Ghost Brothers of Darkland County is a sultry Southern gothic mystery with a blues-tinged, guitar-driven score. This World Premiere musical brings the power of suspense to the stage with a script written by Stephen King and music and lyrics by Rock and Roll Hall of Famer John Mellencamp. This remarkable creative team brings to Atlanta a great story of family tension and secrets that mixes a gripping mystery with a traditional ghost story. In 1957, in the tiny town of Lake Belle Reve, Mississippi, a terrible tragedy took the lives of two brothers and a beautiful young girl. During the next forty years, the events of that night became a local legend—but legend can just be another word for lie. (April – May 2009)

Hertz Stage Productions
The Hertz Stage transforms into an underground comedy club for a World Premiere revue
that brings the power of laughter to Atlanta. The Second City: Too Busy To Hate… Too Hard To Commute. is an original Atlanta-inspired comedy created to reflect our city in all its diversity. The revue is created in partnership with Chicago’s fabled Second City, legendary for producing

the most accomplished comedians and writers in contemporary America (i.e., Steve Carell, Dan Aykroyd, Bill Murray, Gilda Radner, Mike Myers and Tina Fey). Audiences are guaranteed a belly laugh from this revue that asks, “What’s so funny about living in Atlanta?” (September – October 2008)

Smart Cookie is the fifth winner of the nationally recognized Kendeda Graduate Playwriting Competition. This play, written by emerging playwright Julia Brownell, is a sly, wicked comedy about how the power of surprise helps us become the people we never realized we wanted to be. Directed by Alliance Theatre Artistic Director Susan V. Booth, Smart Cookie is about a New York socialite who has the perfect life until her world is split wide open when her son comes home from prep school with a Spanish exchange student and a big announcement. Brownell is the first comic writer to win the Kendeda Graduate Playwriting Competition. (February 2009)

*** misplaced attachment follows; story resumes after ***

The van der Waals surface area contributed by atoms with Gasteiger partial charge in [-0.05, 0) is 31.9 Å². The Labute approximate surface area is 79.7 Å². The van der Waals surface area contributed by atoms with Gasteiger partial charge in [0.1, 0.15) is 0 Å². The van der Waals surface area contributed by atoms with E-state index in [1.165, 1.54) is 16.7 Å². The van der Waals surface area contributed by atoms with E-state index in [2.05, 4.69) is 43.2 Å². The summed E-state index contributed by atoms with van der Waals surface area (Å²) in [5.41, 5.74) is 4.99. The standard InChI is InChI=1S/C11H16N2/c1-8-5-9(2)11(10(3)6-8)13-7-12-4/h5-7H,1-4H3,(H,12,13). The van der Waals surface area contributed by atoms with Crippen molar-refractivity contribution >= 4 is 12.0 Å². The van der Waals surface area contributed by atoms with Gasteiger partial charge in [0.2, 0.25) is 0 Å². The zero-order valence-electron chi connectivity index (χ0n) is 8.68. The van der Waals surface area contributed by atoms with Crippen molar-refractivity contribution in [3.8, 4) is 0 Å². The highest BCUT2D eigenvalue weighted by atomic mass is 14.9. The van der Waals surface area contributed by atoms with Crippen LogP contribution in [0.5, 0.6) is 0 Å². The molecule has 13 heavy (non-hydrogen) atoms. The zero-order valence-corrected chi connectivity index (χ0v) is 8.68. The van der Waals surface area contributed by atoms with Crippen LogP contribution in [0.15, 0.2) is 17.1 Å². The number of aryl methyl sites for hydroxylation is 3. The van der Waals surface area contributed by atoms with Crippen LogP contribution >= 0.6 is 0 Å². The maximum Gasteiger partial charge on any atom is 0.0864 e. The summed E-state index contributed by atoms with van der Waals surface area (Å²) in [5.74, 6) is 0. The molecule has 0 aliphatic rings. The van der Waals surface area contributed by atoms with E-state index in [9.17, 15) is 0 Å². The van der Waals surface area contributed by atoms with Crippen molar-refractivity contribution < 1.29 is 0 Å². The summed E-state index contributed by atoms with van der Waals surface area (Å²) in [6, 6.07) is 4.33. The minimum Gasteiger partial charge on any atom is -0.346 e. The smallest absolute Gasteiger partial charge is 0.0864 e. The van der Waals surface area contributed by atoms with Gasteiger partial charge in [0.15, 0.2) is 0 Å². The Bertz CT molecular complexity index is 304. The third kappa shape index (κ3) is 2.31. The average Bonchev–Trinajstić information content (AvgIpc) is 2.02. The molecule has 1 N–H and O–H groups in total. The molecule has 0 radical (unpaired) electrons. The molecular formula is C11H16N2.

The Alliance Theatre is thrilled to welcome Pulitzer Prize finalist Quiara Alegría Hudes back to Atlanta for the World Premiere production of her new play 26 Miles. The Alliance produced Hudes’ Pulitzer Prize-nominated Elliot, a Soldier’s Fugue in 2006. Directed by Alliance Theatre’s award-winning Associate Artistic Director Kent Gash, 26 Miles is a tender and funny story of a teenager and her mother on the road trip of their lives. Through the power of family, they find that the best souvenirs on the road of life are the relationships made along the way. (March – April 2008)

Family Series
Rosemary Newcott, The Sally G. Tomlinson Artistic Director of Theatre for Youth, once again brings her talent for understanding children’s rhythms and energy to the stage with the classic of early childhood Goodnight Moon. Adapted by Chad Henry from the favorite children’s book by Margaret Wise Brown and Clement Hurd, Goodnight Moon embraces the warmth and

whimsy of childhood in a magical journey. The power of wonder is awakened as Bunny tries to put away the day and prepare for the happiness that dreams will bring in this tale that will charm both adults and children as it celebrates the simple rituals around getting young ones to sleep. (October – November 2007)